Is Sexting fun?

Sexting has been in the headlines more and more recently and it is clear that it can result in very grave consequences. Sexting is often spontaneous but its consequences can be long lasting and devastating.  It has been identified as a serious risk for young people and can lead to shame, fear, blackmail or even criminal exploitation. What is sexting? Sexting is when someone sends or receives a sexually explicit text, image or video on their mobile phone, usually in a text message. Why is it so serious? One tap and it’s gone! When the message or the image has been sent, control has been lost. Both are very easy to forward and can be copied – without your consent or knowledge. Before you send anything to anyone a good question to ask is – would you mind your Mum seeing it? 24/7 If you have a smartphone you generally have it with you 24/7 so you can send and receive messages all the time. As with most things this has good and bad points. In terms of sexting, the risk is greater because it’s so easy to send a sext. More worryingly, you are more accessible so you can constantly come under pressure from someone to send a sext – there is no respite. The law If a sext has been shared without your consent, you can take action to protect yourself and your reputation. Too often people feel ashamed and would rather pretend it hadn’t happened. Whilst this is understandable, positive action is often the best course of action because the situation can escalate quickly. Sexting can have criminal and civil consequences (in addition to the psychological damage it can cause) and it is important to understand what these are. Criminal law Indecent image or videos If you have any indecent images or videos of somebody who is under 18 years old you would technically be in possession of an indecent image of a child – even if you are the same age.  Further, if you share images or videos of somebody who is under 18 years old you would be committing an offence of distributing an indecent image of a child. (Protection of Children Act 1978 and the Criminal Justice Act 1988) Revenge Porn This offence came into force in April 2015. It is an offence to disclose private sexual photographs and films without the consent of the individual depicted and with the intent to cause distress. A person charged with this offence is not taken to have intended to cause distress if that distress was merely a natural and probable consequence of the disclosure. If you were found guilty of this you can go to prison for up to two years and receive a fine. (Section 33 of the Criminal Justice and Courts Act 2015) Grossly offensive communications It is an offence to send an electronic communication which conveys a message which is grossly offensive to another person, where the message is sent with the purpose of causing distress or anxiety to that person. (Malicious Communications Act 1998) Civil law Breach of Privacy and Confidence Unauthorised disclosure of a sext could be a breach of a person’s privacy and confidence – Mosley v MGN [2008] EWHC 177 and McKennitt v Ash [2008] QB 73. A person would have a clear and reasonable expectation of privacy in relation to sexts. It has long been established that a person’s sex life is private. Consideration should also be given to a person’s Article 8 rights to privacy. Breach of Copyright The creator of a photograph automatically becomes the owner of the copyright. If a person shares a sext photograph with others or posts it on a website then the creator’s copyright has been infringed and they could take action. Conclusion - Still think Sexting is fun? Think before you sext! The law is slowly catching up with what is a relatively new phenomenon and there is still a lot more that needs to be done. Should you need advice please do not hesitate to contact Leanne Wheeler (Email: or Tel: 01244 230000)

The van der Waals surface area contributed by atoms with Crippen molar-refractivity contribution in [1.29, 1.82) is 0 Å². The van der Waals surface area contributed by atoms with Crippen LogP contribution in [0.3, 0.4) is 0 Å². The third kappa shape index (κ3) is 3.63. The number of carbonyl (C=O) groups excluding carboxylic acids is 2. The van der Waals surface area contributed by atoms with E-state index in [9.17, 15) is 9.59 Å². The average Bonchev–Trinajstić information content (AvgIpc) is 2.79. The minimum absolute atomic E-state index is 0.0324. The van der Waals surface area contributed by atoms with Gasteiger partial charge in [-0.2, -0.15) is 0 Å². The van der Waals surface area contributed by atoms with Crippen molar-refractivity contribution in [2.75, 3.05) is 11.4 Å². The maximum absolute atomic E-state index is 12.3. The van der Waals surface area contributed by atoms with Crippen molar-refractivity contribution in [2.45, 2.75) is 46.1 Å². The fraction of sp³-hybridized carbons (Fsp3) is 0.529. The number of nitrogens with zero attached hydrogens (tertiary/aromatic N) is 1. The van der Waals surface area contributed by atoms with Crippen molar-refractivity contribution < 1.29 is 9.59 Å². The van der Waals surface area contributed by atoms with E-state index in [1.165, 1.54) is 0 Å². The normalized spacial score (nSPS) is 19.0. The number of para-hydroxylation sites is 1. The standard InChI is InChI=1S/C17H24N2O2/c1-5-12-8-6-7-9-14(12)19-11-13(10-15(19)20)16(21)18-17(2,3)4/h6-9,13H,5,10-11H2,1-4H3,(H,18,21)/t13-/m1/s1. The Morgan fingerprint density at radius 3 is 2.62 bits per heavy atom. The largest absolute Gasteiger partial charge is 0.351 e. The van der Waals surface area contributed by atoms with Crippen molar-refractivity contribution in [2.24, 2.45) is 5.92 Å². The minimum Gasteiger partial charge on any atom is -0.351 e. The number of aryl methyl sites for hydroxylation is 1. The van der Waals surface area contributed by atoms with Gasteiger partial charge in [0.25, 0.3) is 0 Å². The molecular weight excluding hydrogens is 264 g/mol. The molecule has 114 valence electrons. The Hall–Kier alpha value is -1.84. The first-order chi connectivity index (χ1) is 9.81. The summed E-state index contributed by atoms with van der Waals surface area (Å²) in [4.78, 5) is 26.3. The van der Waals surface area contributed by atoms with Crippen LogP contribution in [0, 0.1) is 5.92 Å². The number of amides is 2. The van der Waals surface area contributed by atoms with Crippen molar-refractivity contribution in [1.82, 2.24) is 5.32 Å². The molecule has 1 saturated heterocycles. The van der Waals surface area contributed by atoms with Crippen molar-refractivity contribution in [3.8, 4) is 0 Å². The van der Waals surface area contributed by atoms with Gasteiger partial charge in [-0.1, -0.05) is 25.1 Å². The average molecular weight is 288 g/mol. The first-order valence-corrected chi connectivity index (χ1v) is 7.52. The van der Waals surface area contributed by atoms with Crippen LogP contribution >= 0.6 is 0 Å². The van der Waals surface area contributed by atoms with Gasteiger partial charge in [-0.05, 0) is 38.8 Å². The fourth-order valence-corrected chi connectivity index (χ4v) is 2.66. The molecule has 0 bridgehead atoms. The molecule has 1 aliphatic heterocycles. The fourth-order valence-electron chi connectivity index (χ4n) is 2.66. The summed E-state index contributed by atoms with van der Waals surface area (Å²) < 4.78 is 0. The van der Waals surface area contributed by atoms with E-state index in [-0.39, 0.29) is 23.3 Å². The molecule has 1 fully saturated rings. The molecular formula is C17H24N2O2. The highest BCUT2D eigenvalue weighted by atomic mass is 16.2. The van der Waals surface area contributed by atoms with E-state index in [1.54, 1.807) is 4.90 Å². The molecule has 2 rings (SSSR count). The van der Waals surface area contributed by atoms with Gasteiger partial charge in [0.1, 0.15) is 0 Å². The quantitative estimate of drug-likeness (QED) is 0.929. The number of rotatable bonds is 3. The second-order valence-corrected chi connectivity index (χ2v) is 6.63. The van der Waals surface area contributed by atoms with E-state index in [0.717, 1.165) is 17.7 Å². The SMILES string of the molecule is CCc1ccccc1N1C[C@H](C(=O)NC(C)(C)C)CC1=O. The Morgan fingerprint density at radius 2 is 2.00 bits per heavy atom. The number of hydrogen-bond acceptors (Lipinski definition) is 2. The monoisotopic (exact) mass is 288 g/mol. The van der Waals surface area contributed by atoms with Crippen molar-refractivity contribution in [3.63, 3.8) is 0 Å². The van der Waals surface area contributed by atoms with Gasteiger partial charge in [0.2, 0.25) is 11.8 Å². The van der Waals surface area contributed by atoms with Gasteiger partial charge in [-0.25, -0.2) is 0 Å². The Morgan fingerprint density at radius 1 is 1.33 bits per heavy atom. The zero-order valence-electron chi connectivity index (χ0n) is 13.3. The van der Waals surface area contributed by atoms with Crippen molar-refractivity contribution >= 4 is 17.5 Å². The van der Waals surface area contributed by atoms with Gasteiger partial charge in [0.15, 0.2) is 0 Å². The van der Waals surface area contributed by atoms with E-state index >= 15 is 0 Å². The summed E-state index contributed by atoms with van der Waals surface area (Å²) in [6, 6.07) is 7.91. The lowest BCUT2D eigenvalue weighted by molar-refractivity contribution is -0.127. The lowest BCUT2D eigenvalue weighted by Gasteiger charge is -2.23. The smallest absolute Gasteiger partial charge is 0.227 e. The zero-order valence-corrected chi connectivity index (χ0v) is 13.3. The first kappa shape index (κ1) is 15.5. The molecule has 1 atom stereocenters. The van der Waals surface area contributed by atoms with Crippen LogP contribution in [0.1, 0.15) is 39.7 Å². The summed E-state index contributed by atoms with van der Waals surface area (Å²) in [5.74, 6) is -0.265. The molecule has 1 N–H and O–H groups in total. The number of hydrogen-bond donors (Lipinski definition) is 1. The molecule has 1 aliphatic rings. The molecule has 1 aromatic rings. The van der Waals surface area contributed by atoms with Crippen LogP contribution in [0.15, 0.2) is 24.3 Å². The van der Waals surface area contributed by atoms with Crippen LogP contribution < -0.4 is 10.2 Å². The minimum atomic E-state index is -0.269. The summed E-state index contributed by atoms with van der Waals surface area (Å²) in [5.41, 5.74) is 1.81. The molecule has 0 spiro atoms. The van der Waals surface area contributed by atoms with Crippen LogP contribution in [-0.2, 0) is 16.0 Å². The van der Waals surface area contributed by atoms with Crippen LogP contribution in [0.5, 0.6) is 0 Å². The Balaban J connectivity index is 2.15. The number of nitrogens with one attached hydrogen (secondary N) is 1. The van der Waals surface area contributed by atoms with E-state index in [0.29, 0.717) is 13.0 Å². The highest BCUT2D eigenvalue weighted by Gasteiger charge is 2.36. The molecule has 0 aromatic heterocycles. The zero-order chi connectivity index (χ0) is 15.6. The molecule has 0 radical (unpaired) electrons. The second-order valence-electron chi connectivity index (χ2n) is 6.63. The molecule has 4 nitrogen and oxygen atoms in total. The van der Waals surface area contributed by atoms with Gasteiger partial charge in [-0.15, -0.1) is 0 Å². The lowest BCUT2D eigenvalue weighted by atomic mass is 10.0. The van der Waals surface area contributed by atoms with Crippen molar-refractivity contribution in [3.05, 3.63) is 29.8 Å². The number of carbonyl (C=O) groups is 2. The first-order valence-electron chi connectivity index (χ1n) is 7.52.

Katie Mickleburgh | Associate Solicitor Leanne Wheeler | Partner